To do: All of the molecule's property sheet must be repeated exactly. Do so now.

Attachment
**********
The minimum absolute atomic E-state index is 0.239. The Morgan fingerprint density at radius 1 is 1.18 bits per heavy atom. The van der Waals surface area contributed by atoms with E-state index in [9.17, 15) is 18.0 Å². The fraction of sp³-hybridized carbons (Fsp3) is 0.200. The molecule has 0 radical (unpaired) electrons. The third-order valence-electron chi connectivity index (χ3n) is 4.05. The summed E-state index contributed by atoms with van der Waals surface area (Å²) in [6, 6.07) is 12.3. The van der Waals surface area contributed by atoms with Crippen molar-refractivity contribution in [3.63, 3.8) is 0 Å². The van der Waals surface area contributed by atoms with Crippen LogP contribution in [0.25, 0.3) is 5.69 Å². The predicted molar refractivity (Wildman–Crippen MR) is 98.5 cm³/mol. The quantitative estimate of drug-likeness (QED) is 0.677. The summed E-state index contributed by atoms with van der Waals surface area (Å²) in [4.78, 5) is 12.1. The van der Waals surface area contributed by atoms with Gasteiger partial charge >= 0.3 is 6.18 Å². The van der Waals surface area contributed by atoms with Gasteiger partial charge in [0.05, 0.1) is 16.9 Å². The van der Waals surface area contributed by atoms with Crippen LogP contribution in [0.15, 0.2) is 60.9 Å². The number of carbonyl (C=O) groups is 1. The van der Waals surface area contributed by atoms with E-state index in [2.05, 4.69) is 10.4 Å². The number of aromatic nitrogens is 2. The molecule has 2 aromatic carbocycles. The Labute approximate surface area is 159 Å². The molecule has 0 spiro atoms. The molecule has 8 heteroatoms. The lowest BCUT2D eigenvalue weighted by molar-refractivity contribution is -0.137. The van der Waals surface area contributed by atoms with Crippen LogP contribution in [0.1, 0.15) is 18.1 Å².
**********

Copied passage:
The minimum absolute atomic E-state index is 0.239. The Morgan fingerprint density at radius 1 is 1.18 bits per heavy atom. The van der Waals surface area contributed by atoms with E-state index in [9.17, 15) is 18.0 Å². The fraction of sp³-hybridized carbons (Fsp3) is 0.200. The molecule has 0 radical (unpaired) electrons. The third-order valence-electron chi connectivity index (χ3n) is 4.05. The summed E-state index contributed by atoms with van der Waals surface area (Å²) in [6, 6.07) is 12.3. The van der Waals surface area contributed by atoms with Crippen molar-refractivity contribution in [3.63, 3.8) is 0 Å². The van der Waals surface area contributed by atoms with Crippen LogP contribution in [0.25, 0.3) is 5.69 Å². The predicted molar refractivity (Wildman–Crippen MR) is 98.5 cm³/mol. The quantitative estimate of drug-likeness (QED) is 0.677. The summed E-state index contributed by atoms with van der Waals surface area (Å²) in [4.78, 5) is 12.1. The van der Waals surface area contributed by atoms with Gasteiger partial charge >= 0.3 is 6.18 Å². The van der Waals surface area contributed by atoms with Gasteiger partial charge in [0.05, 0.1) is 16.9 Å². The van der Waals surface area contributed by atoms with Crippen LogP contribution in [0.15, 0.2) is 60.9 Å². The number of carbonyl (C=O) groups is 1. The van der Waals surface area contributed by atoms with E-state index in [2.05, 4.69) is 10.4 Å². The number of aromatic nitrogens is 2. The molecule has 2 aromatic carbocycles. The Labute approximate surface area is 159 Å². The molecule has 0 spiro atoms. The molecule has 8 heteroatoms. The lowest BCUT2D eigenvalue weighted by molar-refractivity contribution is -0.137. The van der Waals surface area contributed by atoms with Crippen LogP contribution in [0.1, 0.15) is 18.1 Å².